During the dotcom boom, Webvan and Peapod were going to change the world and when things went bust and both companies had to deal with the realities of massive infrastructure and overhead with little to no sales by comparison. Peapod got picked up by Stop & Shop and Webvan imploded, and is now just a Wikipedia page.



Fast forward over a decade and Amazon has made lots of noise about same delivery service.

I'm Too Sexy For Consumers: B2B Tech IPOs Are Hot

September 24, 2012

B2B Tech is hot once again thanks to a string of consumer social IPO losses and B2B successes

In the fickle world of consumer purchasing behavior it is tough to predict what trends will last. Few things seem to be predictable in the market beyond their desire to amass more devices powered by Apple's iOS.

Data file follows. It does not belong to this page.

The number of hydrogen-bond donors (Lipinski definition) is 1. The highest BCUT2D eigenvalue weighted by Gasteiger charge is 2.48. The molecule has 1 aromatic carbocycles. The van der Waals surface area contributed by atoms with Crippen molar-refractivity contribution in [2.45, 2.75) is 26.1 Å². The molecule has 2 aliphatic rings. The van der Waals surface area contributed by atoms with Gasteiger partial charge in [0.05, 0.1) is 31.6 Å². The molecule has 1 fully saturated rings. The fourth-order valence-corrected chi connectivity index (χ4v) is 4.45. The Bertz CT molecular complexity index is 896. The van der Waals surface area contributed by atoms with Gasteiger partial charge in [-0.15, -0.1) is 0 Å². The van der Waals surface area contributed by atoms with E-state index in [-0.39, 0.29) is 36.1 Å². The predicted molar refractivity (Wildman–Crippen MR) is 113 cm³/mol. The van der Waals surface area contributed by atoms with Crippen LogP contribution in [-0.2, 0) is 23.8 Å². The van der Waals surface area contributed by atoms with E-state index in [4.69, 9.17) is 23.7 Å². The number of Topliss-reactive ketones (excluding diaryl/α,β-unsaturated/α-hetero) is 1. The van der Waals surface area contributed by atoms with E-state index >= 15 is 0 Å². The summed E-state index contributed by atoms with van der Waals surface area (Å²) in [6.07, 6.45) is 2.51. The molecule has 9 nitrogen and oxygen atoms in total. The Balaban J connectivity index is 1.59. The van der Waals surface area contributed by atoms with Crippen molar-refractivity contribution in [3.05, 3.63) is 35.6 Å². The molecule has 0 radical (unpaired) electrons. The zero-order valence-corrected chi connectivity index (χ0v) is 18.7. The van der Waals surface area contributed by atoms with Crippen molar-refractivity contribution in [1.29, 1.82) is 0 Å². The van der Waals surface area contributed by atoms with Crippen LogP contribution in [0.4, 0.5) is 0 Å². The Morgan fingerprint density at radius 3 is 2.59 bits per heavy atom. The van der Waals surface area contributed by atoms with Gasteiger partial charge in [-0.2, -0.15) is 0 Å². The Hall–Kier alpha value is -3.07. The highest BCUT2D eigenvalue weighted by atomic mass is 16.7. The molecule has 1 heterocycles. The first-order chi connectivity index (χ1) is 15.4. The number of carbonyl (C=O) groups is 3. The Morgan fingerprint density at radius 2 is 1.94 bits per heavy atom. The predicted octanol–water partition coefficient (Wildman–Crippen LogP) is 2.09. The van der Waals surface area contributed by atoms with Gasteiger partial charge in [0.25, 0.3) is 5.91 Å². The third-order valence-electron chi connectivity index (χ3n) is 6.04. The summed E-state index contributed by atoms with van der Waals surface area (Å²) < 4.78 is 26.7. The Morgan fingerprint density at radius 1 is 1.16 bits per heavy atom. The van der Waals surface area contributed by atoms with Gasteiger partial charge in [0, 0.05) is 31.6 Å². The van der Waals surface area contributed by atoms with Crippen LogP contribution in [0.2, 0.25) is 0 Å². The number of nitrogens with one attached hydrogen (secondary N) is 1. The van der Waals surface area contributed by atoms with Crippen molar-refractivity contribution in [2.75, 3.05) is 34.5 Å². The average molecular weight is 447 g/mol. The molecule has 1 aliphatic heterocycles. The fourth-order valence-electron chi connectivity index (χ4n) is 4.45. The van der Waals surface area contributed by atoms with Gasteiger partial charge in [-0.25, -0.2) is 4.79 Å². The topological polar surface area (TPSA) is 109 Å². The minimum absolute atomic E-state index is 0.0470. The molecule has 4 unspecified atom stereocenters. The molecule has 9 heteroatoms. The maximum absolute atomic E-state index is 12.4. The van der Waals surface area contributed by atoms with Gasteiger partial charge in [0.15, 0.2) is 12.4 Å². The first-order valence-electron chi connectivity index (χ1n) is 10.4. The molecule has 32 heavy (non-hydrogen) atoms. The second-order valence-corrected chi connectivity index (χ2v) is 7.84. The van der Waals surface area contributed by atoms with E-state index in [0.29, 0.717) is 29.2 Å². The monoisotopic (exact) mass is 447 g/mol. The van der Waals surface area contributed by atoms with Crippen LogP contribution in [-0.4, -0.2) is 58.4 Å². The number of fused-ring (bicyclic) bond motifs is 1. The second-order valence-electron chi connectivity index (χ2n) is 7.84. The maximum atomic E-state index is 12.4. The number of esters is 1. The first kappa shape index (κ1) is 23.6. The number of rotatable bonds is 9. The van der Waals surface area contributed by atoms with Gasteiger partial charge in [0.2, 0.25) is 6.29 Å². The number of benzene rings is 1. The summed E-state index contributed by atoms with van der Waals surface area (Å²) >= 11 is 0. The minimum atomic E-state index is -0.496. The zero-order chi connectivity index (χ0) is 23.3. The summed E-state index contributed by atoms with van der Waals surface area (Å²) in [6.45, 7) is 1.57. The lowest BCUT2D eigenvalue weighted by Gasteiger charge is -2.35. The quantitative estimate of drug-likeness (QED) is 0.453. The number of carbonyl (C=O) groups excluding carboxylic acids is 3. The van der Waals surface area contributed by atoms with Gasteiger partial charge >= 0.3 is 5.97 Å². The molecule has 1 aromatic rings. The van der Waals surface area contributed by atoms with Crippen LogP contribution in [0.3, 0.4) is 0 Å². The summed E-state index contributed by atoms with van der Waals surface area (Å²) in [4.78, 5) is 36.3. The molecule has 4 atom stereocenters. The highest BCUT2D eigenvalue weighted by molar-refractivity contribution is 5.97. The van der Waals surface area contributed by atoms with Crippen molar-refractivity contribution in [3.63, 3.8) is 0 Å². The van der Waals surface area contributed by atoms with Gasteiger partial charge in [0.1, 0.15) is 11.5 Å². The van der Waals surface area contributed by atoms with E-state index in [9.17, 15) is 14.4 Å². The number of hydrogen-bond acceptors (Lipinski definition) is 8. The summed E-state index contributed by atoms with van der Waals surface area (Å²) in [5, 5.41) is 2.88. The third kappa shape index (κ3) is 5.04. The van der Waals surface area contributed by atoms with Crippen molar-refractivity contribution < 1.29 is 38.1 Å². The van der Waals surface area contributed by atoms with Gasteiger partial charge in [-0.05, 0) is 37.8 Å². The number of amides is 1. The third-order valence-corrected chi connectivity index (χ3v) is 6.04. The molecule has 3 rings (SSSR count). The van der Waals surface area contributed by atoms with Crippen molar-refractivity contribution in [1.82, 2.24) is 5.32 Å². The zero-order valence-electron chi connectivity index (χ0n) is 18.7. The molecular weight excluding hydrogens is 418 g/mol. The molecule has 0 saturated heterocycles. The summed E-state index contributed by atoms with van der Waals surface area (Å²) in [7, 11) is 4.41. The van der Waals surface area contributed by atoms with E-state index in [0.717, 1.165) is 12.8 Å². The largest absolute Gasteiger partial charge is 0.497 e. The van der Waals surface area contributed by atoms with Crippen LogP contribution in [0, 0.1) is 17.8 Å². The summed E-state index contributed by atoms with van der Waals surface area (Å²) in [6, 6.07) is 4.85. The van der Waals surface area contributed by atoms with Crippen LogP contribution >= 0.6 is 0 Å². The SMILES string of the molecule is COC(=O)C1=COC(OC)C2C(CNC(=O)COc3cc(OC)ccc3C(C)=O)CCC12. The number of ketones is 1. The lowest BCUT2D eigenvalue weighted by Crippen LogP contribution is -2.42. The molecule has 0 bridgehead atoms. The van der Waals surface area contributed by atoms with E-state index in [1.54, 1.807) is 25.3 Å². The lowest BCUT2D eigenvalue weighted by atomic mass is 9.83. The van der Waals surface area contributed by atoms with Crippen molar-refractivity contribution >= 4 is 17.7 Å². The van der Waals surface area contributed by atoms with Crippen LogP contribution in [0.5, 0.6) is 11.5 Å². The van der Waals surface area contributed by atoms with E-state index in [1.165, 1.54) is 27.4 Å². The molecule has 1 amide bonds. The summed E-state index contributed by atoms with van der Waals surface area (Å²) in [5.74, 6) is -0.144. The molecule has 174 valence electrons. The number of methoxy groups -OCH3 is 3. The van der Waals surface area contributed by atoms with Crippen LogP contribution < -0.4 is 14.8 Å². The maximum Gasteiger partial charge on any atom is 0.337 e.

There are spectacular examples of consumer companies which were here today and gone tomorrow – perhaps AOL, Yahoo! and MySpace are the best examples of entities that rapidly became irrelevant because consumers moved on.

And while Facebook has done an infinitely better job than MySpace of keeping its social network sticky and relevant, it still has become a textbook definition of investor loss and IPO blowup.

Will Corporate Welfare Slow International Trade?

September 20, 2012


Nortel’s bankruptcy some years back was due to a host of reasons including price competition from the likes of ZTE and Huawei. Consider that while the world’s telecom equipment manufacturers were acquiring companies during a growing telecom bubble, these two stood back and focused more on imitating the best technology they could find instead of making inflated purchases in the billions of dollars.